• The annual headline inflation rate will gradually continue its downward trend throughout the analysis period with values below 5 percent, given that fuel prices – which in the past had a major influence on increases – will remain stable or on a slightly downward trend. Food inflation will fluctuate by less than 10 percent compared to the previous year, although prices of food, transportation, and services are expected to remain above the five-year rolling average. 
    • The El Niño phenomenon is expected to weaken to temporarily neutral conditions, and then give rise to the La Niña phase in July-August. These conditions will add to the seasonal increase in accumulated rainfall from March onwards, with above-average values for the entire region. However, rainfall will continue to be erratic given the changing characteristics of the atmosphere during the outlook period. Temperatures, however, will remain atypically high until September. For agricultural development, the climate scenario will mean an irregular start of primera planting and average harvests nationwide. Slightly lower harvests for subsistence production are expected as the climatic conditions will favor diseases and pests, as well as focused crop losses, especially in areas prone to flooding and landslides. The start of the postrera cycle is expected to be equally irregular.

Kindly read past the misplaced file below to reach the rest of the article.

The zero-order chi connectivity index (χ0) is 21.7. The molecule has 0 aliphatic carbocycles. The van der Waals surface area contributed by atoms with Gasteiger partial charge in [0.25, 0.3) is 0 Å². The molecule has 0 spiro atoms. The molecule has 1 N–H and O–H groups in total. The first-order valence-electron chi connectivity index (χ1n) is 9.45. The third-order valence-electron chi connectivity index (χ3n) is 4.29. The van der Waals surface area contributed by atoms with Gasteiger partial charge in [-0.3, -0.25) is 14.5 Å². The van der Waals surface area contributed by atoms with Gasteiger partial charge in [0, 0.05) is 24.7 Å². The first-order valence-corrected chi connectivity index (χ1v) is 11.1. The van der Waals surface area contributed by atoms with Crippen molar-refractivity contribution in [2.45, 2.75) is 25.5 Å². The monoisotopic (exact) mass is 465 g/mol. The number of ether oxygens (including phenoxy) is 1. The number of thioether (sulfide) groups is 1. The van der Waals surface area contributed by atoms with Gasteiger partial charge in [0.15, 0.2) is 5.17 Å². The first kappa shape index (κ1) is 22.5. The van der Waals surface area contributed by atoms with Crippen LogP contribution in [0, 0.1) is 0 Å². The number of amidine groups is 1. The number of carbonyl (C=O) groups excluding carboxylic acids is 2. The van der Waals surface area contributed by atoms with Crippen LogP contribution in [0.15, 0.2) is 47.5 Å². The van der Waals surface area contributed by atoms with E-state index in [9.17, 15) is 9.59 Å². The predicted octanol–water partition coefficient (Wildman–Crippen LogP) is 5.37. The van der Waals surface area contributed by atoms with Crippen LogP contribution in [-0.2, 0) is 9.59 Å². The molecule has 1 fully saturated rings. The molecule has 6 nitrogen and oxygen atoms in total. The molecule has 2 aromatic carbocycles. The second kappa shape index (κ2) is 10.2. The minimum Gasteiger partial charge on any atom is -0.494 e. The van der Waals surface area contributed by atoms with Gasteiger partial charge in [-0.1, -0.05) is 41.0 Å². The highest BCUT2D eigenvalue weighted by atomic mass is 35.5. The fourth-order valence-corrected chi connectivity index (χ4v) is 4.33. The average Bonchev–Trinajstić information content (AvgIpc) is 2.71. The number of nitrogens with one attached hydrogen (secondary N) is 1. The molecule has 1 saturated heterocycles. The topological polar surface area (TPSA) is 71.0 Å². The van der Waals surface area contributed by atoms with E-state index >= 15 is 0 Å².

• An apante harvest near to slightly below average will lead to a seasonal decrease in the price of beans in March-April by increasing the supply of the national and regional market. Projections show seasonal behavior for the following months, with persistently high prices for staple grains; however, these will remain below the values of the previous year and the five-year average, as production is expected to be near to or slightly below average. However, high production costs and other macroeconomic factors will remain.